Teens Changing the Course of COVID-19 From Behind Closed Doors

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By Sophia Spiegel

Sophia Spiegel

School closures and the suspension of activities combined with eerie, empty towns and daily media reports about death and infection rates soaring from the virus, have caused teens to feel increasingly isolated.

With loads of time in quarantine and not much to stay busy, some have taken the initiative to change the course of COVID-19 from the safety of their own homes.

Headlines scream at society about the dwindling supply of personal protection equipment (PPE) in healthcare facilities, and local teens have not only heard these cries for help, but have taken action as well.

“The N95 masks and other PPE are crucial for doctors, nurses or any hospital staff in close contact with COVID patients because they provide a high level of protection against transmitting the virus,” according to Dr. Matthew Shafiroff, chief medical information officer and emergency medicine physician at White Plains Hospital.

With this knowledge, Jason Lavender, a Horace Greeley High School sophomore, has taken matters into his own hands and devoted his time at home to making face shields to protect local healthcare workers. He sources supplies online and assembles the shields in his basement at home. He has made 1,000 shields and hopes to make 5,000 more.

Lavender works with hospitals in Westchester and New York City and has joined forces with Dr. Shafiroff, who coordinates delivery to the medical professionals who need the shields most.

“Jason didn’t have to do this but he and his family saw a need and took action to help. They have our thanks and gratitude,” Shafiroff said.

Lavender knows that unless medical professionals stay healthy, this pandemic could last longer.

“I feel like I am helping healthcare workers protect themselves, their families and their patients,” Lavender said. He advises teens to “try to find a problem that you see as important, and see if you can think of a way to solve it.”

Lavender has encouraged his peers to help as well, such as Horace Greeley sophomore Sam Auerbacher, who says, “The work has been meaningful, especially during a time like this where the issues seem way out of my control, and it’s nice to feel like I’m making a difference, even if it’s a small one.”

These inspirational teens are not confined to the New York area. Anna Nelson, a junior at Lexington High School in Lexington, Mass., has been making and donating face masks out of spare fabric she has around her house, and mails them to hospitals and healthcare workers. She is a proud member of the Facebook group, “DIY Masks of Western Mass,” which coordinates donations and assists those interested in learning how to make masks.

Nelson’s motivation stemmed from her isolation and figured that a cloth mask would be better than no mask at all.

“Doctors put their lives on the line for us every day to help people sick with COVID-19, and it’s the least I can do to try to keep them a bit safer,” said Nelson. If you are interested in joining the fight and have a sewing machine and some fabric, Nelson recommends looking up simple YouTube videos on how to make masks, and to contact local hospitals or doctor’s offices to see if they are in need.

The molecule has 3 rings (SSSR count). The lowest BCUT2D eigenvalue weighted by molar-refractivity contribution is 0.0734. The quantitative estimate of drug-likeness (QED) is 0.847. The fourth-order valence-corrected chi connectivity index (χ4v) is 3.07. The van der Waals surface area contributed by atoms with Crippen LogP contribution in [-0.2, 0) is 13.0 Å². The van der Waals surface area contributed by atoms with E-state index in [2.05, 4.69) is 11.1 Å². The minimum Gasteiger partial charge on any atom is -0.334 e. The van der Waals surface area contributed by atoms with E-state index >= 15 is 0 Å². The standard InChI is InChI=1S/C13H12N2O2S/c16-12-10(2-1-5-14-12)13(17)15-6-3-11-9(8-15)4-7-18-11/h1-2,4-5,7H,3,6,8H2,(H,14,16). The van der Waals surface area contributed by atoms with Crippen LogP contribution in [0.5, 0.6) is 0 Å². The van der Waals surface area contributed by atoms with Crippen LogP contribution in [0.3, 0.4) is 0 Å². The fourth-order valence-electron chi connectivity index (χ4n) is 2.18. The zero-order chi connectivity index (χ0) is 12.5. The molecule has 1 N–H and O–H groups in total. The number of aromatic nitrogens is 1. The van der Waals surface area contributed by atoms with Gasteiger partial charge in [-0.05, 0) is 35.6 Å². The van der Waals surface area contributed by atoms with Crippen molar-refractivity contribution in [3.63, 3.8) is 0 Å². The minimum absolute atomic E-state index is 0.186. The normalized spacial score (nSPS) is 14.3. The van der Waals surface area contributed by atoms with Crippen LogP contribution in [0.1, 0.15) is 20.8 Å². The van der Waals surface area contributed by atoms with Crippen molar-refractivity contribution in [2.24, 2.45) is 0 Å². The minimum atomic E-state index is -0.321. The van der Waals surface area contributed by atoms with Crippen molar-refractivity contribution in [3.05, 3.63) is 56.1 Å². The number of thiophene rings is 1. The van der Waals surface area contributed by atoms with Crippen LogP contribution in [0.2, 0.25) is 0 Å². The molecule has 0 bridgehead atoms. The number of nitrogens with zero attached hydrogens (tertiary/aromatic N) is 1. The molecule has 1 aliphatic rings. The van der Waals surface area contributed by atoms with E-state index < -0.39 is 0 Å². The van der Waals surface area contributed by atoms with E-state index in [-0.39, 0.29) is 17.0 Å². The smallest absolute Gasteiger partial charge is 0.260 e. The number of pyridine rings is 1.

Nelson acknowledges that while these times have been hard, “seeing the community come together to help with whatever they can has been uplifting and really inspiring to me.”

There are endless possibilities when it comes to helping others, especially in a time like this, and some teens have proven that the younger generation is stronger than any virus that might come our way.

“This work helps to generate a sense of purpose and meaning in our lives, providing a healthy response to feelings of disorientation and confusion,” observed Horace Greeley High School Principal Andrew Corsilia.

When Emma Saltiel, a sophomore at Horace Greeley High School, heard about the countless number of high-risk senior citizens quarantined in nursing homes, she created Make Seniors Smile, a program aimed to cheer them up. Many nursing homes have terminated visits from family and friends to lower the infection risk, leaving seniors feeling isolated and lonely.

Saltiel partnered with the Atria Senior Living Center in Briarcliff Manor and enlisted the help of friends and neighbors to make cards and drawings for seniors. They even schedule virtual visits so that teenagers can have conversations to lift their spirits.

“I hope people learn from my project that even if you are stuck at home in a horrible situation like the coronavirus outbreak, you can still help your community,” Saltiel said.

Ava Menn, another Horace Greeley High School student, has been working alongside her mother, a local doctor, to collect toys, activities and books for a new day care center in White Plains, specifically for the children of healthcare workers. Menn explained that it was easy to ask for donations via text and social media.

“I wanted to help those whose parents are not able to be home with them, and to make sure that they are still able to maintain a sense of normalcy throughout this difficult time,” she said.

Engaging in charity work and simple acts of kindness, especially during a pandemic, can benefit teens’ mental health and those they are helping.

“Don’t forget that the simple act of calling friends and family to let them know you are still connected is uplifting,” Corsilia added.

The remarkable acts of these teens, who have taken their free time behind closed doors to make a difference, is inspiring and proves how big a role teens can play in the outcome of this pandemic.

Sophia Spiegel is a sophomore at Horace Greeley High School in Chappaqua. She is an aspiring journalist who has a passion for the news, entertainment and social justice

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